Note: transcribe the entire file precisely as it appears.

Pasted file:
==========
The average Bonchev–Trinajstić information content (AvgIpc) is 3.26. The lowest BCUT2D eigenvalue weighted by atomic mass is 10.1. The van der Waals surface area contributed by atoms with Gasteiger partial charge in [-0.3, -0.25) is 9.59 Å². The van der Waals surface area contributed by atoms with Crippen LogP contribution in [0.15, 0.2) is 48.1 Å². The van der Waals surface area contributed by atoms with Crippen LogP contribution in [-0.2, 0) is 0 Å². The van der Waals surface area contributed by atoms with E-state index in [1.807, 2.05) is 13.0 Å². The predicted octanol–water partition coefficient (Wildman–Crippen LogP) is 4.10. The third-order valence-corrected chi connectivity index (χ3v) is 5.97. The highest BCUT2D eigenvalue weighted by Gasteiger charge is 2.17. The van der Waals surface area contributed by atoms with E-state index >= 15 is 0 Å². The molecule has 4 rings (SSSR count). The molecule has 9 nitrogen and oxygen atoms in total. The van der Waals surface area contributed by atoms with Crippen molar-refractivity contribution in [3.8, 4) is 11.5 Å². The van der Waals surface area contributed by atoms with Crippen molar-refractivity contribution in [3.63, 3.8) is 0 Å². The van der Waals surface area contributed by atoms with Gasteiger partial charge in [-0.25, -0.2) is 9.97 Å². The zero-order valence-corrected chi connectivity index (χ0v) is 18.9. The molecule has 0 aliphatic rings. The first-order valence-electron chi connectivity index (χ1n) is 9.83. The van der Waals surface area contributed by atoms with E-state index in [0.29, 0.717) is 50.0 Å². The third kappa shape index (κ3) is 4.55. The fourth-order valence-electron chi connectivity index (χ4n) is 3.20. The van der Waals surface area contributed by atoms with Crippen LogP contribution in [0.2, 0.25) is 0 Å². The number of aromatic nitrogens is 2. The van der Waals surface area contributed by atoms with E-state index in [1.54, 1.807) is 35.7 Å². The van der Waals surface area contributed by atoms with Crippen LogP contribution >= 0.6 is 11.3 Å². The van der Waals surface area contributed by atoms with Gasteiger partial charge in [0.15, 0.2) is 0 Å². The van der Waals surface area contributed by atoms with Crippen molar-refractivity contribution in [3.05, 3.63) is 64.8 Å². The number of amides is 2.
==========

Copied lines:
The average Bonchev–Trinajstić information content (AvgIpc) is 3.26. The lowest BCUT2D eigenvalue weighted by atomic mass is 10.1. The van der Waals surface area contributed by atoms with Gasteiger partial charge in [-0.3, -0.25) is 9.59 Å². The van der Waals surface area contributed by atoms with Crippen LogP contribution in [0.15, 0.2) is 48.1 Å². The van der Waals surface area contributed by atoms with Crippen LogP contribution in [-0.2, 0) is 0 Å². The van der Waals surface area contributed by atoms with E-state index in [1.807, 2.05) is 13.0 Å². The predicted octanol–water partition coefficient (Wildman–Crippen LogP) is 4.10. The third-order valence-corrected chi connectivity index (χ3v) is 5.97. The highest BCUT2D eigenvalue weighted by Gasteiger charge is 2.17. The van der Waals surface area contributed by atoms with E-state index >= 15 is 0 Å². The molecule has 4 rings (SSSR count). The molecule has 9 nitrogen and oxygen atoms in total. The van der Waals surface area contributed by atoms with Crippen molar-refractivity contribution in [3.8, 4) is 11.5 Å². The van der Waals surface area contributed by atoms with Crippen molar-refractivity contribution in [3.63, 3.8) is 0 Å². The van der Waals surface area contributed by atoms with Gasteiger partial charge in [-0.25, -0.2) is 9.97 Å². The zero-order valence-corrected chi connectivity index (χ0v) is 18.9. The molecule has 0 aliphatic rings. The first-order valence-electron chi connectivity index (χ1n) is 9.83. The van der Waals surface area contributed by atoms with E-state index in [0.29, 0.717) is 50.0 Å². The third kappa shape index (κ3) is 4.55. The fourth-order valence-electron chi connectivity index (χ4n) is 3.20. The van der Waals surface area contributed by atoms with Crippen LogP contribution in [0.2, 0.25) is 0 Å². The number of aromatic nitrogens is 2. The van der Waals surface area contributed by atoms with E-state index in [1.54, 1.807) is 35.7 Å². The van der Waals surface area contributed by atoms with Crippen LogP contribution >= 0.6 is 11.3 Å². The van der Waals surface area contributed by atoms with Gasteiger partial charge in [0.15, 0.2) is 0 Å². The van der Waals surface area contributed by atoms with Crippen molar-refractivity contribution in [3.05, 3.63) is 64.8 Å². The number of amides is 2.